Gallup’s polls turned out to be way off, and Nate Silver certainly called them out on it.
But that doesn’t mean Gallup’s postmortem here is mere sour grapes:
It’s not easy nor cheap to conduct traditional random sample polls. It’s much easier, cheaper, and mostly less risky to focus on aggregating and analyzing others’ polls. Organizations that traditionally go to the expense and effort to conduct individual polls could, in theory, decide to put their efforts into aggregation and statistical analyses of other people’s polls in the next election cycle and cut out their own polling.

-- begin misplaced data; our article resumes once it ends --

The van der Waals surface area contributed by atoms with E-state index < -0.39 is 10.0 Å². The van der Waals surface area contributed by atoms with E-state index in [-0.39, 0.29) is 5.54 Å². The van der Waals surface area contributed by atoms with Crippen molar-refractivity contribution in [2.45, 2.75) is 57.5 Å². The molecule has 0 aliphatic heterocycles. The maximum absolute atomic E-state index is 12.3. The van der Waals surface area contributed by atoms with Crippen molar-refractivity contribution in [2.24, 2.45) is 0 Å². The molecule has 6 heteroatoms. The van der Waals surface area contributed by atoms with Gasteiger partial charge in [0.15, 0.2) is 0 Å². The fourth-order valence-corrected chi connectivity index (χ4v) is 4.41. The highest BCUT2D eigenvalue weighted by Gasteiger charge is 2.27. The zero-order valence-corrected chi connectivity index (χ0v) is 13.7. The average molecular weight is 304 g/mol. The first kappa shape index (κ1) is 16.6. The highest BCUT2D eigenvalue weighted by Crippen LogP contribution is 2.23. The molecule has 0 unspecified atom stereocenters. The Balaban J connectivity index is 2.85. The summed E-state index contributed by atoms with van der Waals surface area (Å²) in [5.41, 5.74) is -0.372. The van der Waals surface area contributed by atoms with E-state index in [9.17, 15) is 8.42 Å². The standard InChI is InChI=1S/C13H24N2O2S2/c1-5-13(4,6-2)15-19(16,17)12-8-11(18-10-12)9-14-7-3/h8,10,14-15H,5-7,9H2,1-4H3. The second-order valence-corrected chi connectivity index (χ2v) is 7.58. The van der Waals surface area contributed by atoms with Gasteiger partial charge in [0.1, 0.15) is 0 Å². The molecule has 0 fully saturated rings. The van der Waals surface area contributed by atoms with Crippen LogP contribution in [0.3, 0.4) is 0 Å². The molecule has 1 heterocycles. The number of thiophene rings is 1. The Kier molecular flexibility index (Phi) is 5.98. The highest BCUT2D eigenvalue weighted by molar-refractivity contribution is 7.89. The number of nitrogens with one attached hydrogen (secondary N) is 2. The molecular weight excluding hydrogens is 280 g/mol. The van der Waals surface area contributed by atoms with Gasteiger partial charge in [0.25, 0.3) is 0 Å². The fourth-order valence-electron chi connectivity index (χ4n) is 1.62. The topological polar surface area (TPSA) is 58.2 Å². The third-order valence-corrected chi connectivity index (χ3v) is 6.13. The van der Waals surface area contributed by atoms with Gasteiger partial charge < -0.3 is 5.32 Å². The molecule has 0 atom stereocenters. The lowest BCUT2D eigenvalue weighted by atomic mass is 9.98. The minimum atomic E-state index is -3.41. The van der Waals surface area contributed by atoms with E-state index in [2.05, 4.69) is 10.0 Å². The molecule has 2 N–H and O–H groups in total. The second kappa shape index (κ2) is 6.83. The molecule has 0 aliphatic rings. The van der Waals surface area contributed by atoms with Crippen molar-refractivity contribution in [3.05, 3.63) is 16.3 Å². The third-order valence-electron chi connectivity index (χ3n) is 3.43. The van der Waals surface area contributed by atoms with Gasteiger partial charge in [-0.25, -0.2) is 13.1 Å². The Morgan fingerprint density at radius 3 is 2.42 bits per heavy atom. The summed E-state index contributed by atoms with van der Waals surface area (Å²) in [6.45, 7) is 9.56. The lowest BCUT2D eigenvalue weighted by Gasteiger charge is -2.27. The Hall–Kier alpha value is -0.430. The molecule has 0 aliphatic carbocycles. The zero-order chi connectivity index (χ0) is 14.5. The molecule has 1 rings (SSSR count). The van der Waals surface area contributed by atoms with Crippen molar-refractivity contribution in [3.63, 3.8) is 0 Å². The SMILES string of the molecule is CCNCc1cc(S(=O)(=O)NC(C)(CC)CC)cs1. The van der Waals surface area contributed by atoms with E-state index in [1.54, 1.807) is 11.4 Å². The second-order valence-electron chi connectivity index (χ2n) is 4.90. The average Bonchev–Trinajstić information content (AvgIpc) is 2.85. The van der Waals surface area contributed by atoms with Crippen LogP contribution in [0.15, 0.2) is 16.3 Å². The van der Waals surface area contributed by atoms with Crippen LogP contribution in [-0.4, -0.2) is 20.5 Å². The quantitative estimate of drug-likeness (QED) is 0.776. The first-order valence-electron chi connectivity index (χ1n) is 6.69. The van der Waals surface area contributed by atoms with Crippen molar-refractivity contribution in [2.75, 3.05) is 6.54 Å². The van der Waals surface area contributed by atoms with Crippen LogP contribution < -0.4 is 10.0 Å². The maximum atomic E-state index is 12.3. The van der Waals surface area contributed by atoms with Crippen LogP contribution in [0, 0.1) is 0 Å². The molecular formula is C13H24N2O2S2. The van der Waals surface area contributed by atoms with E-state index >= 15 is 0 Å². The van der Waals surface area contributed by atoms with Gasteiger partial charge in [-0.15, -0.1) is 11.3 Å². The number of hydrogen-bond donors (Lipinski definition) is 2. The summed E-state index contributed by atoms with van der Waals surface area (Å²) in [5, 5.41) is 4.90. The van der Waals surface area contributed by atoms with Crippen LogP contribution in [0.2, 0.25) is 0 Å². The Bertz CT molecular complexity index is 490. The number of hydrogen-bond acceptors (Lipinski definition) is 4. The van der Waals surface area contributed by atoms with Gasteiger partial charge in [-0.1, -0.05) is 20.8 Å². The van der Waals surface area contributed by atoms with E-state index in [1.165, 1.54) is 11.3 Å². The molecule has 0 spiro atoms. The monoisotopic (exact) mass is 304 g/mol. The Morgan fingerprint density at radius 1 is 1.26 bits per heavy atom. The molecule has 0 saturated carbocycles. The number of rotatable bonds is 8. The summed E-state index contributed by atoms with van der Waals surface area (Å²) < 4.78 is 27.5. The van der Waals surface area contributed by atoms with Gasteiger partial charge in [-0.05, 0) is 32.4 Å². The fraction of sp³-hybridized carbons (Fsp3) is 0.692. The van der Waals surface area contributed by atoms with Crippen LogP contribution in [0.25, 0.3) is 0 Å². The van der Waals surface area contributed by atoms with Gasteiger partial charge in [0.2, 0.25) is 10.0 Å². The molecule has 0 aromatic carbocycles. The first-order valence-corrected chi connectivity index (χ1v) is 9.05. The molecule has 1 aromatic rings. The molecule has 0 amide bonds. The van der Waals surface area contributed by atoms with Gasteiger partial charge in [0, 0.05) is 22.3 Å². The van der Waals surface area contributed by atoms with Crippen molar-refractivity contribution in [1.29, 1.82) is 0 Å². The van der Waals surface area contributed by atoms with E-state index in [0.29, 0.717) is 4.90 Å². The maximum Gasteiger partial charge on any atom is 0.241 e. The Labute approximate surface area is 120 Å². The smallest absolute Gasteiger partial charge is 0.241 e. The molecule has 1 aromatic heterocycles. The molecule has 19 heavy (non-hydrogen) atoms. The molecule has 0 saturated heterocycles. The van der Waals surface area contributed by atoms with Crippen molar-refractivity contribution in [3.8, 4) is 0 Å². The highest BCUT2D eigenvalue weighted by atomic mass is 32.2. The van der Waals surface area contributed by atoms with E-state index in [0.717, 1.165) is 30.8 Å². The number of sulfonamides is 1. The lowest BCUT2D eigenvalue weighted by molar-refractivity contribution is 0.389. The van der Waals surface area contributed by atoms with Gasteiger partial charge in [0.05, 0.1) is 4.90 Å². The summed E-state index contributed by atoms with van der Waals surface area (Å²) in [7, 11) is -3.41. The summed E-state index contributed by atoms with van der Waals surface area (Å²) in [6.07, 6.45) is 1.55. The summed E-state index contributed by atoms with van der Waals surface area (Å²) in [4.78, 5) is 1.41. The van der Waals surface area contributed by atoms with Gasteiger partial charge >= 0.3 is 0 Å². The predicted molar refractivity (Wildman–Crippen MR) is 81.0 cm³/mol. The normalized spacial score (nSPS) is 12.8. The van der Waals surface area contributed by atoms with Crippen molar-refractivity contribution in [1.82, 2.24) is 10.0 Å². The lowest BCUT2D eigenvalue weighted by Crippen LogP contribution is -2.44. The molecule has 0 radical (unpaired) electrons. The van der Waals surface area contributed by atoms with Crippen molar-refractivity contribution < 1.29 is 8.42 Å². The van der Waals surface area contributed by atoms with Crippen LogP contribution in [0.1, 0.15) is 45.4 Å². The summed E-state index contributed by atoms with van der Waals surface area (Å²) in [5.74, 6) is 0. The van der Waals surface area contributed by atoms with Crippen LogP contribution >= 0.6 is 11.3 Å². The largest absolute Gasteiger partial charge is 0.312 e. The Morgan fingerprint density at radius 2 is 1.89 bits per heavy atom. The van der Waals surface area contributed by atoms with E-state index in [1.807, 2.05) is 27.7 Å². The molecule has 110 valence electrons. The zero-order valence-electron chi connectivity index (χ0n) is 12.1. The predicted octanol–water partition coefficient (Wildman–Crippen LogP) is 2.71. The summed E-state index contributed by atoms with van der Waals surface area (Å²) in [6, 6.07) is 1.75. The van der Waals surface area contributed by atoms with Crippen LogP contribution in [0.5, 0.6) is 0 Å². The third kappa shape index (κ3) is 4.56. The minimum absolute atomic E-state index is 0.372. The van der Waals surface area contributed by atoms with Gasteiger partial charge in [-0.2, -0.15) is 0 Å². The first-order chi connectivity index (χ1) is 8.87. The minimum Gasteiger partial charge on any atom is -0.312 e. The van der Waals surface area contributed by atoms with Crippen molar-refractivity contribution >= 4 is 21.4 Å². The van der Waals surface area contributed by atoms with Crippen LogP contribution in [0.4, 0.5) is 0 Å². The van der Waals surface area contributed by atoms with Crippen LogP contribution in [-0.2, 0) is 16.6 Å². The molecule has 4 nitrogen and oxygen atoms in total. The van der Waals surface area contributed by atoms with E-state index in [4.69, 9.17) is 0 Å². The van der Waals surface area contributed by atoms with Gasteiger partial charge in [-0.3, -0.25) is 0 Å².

That’s true. Gallup and the other pollsters are doing the essential and expensive legwork, and then Silver will always be more accurate because he’s aggregating all of those polls and adding in other factors.
That would frustrate me, too. But beyond mere frustration is a point worth remembering — without all the pollsters doing their thankless jobs, Silver would have nothing to analyze.
It’s similar to the argument of reporting vs. “blogging” (if “blogging” is defined as responding to what’s already been reported, which isn’t always a fair definition). Reporters have to do the tough part. And in our current marketplace, we’re having a tough time finding the money to pay for them.